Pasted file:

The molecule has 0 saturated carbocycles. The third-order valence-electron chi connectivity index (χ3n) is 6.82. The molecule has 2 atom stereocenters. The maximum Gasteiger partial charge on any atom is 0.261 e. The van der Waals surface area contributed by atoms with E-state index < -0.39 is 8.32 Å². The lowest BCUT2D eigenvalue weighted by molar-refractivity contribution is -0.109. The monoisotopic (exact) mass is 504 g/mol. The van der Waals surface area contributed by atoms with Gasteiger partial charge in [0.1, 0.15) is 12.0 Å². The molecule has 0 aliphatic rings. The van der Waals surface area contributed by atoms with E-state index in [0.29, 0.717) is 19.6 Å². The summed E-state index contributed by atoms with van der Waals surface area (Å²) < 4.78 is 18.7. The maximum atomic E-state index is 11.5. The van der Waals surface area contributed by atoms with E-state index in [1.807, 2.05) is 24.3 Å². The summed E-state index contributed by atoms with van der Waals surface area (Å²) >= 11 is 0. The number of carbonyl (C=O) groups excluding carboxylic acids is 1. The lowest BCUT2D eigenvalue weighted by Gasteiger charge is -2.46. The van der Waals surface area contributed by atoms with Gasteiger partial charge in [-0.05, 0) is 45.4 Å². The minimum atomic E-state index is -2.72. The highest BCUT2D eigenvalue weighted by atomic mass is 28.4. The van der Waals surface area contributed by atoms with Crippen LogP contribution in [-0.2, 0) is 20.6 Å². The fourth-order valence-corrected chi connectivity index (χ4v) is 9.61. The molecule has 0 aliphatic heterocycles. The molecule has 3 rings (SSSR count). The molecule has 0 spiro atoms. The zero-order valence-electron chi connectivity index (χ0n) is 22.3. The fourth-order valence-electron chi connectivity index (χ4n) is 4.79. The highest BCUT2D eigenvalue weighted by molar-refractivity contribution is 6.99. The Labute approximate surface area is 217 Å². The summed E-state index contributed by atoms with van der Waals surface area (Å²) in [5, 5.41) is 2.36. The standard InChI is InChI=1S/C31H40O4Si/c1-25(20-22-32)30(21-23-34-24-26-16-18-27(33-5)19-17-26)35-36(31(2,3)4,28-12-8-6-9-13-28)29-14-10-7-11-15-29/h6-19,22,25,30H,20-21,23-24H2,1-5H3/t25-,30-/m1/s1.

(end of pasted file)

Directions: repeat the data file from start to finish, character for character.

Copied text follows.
The molecule has 0 saturated carbocycles. The third-order valence-electron chi connectivity index (χ3n) is 6.82. The molecule has 2 atom stereocenters. The maximum Gasteiger partial charge on any atom is 0.261 e. The van der Waals surface area contributed by atoms with E-state index < -0.39 is 8.32 Å². The lowest BCUT2D eigenvalue weighted by molar-refractivity contribution is -0.109. The monoisotopic (exact) mass is 504 g/mol. The van der Waals surface area contributed by atoms with Gasteiger partial charge in [0.1, 0.15) is 12.0 Å². The molecule has 0 aliphatic rings. The van der Waals surface area contributed by atoms with E-state index in [0.29, 0.717) is 19.6 Å². The summed E-state index contributed by atoms with van der Waals surface area (Å²) < 4.78 is 18.7. The maximum atomic E-state index is 11.5. The van der Waals surface area contributed by atoms with E-state index in [1.807, 2.05) is 24.3 Å². The summed E-state index contributed by atoms with van der Waals surface area (Å²) >= 11 is 0. The number of carbonyl (C=O) groups excluding carboxylic acids is 1. The lowest BCUT2D eigenvalue weighted by Gasteiger charge is -2.46. The van der Waals surface area contributed by atoms with Gasteiger partial charge in [-0.05, 0) is 45.4 Å². The minimum atomic E-state index is -2.72. The highest BCUT2D eigenvalue weighted by atomic mass is 28.4. The van der Waals surface area contributed by atoms with Crippen LogP contribution in [-0.2, 0) is 20.6 Å². The fourth-order valence-corrected chi connectivity index (χ4v) is 9.61. The molecule has 0 aliphatic heterocycles. The molecule has 3 rings (SSSR count). The molecule has 0 spiro atoms. The zero-order valence-electron chi connectivity index (χ0n) is 22.3. The fourth-order valence-electron chi connectivity index (χ4n) is 4.79. The highest BCUT2D eigenvalue weighted by molar-refractivity contribution is 6.99. The Labute approximate surface area is 217 Å². The summed E-state index contributed by atoms with van der Waals surface area (Å²) in [5, 5.41) is 2.36. The standard InChI is InChI=1S/C31H40O4Si/c1-25(20-22-32)30(21-23-34-24-26-16-18-27(33-5)19-17-26)35-36(31(2,3)4,28-12-8-6-9-13-28)29-14-10-7-11-15-29/h6-19,22,25,30H,20-21,23-24H2,1-5H3/t25-,30-/m1/s1.